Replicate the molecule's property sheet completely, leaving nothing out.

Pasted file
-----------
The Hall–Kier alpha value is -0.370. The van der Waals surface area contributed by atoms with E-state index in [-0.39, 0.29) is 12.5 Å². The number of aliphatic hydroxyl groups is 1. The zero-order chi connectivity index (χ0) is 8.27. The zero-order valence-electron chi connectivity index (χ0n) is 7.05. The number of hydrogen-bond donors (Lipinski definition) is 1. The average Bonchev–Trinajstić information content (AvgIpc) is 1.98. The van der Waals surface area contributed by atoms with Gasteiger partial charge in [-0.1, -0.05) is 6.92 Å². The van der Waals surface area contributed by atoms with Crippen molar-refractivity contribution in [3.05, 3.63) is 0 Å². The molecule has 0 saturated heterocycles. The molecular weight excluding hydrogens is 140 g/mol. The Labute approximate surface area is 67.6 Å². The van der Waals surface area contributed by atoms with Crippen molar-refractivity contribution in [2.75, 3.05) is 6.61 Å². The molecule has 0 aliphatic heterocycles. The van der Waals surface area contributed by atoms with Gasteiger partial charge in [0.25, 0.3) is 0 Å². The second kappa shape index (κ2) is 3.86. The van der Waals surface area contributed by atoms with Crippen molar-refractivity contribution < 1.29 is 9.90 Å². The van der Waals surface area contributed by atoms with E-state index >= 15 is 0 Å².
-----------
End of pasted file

The Hall–Kier alpha value is -0.370. The van der Waals surface area contributed by atoms with E-state index in [-0.39, 0.29) is 12.5 Å². The number of aliphatic hydroxyl groups is 1. The zero-order chi connectivity index (χ0) is 8.27. The zero-order valence-electron chi connectivity index (χ0n) is 7.05. The number of hydrogen-bond donors (Lipinski definition) is 1. The average Bonchev–Trinajstić information content (AvgIpc) is 1.98. The van der Waals surface area contributed by atoms with Gasteiger partial charge in [-0.1, -0.05) is 6.92 Å². The van der Waals surface area contributed by atoms with Crippen molar-refractivity contribution in [3.05, 3.63) is 0 Å². The molecule has 0 saturated heterocycles. The molecular weight excluding hydrogens is 140 g/mol. The Labute approximate surface area is 67.6 Å². The van der Waals surface area contributed by atoms with Crippen molar-refractivity contribution in [2.75, 3.05) is 6.61 Å². The molecule has 0 aliphatic heterocycles. The van der Waals surface area contributed by atoms with Gasteiger partial charge in [0.25, 0.3) is 0 Å². The second kappa shape index (κ2) is 3.86. The van der Waals surface area contributed by atoms with Crippen molar-refractivity contribution < 1.29 is 9.90 Å². The van der Waals surface area contributed by atoms with E-state index >= 15 is 0 Å².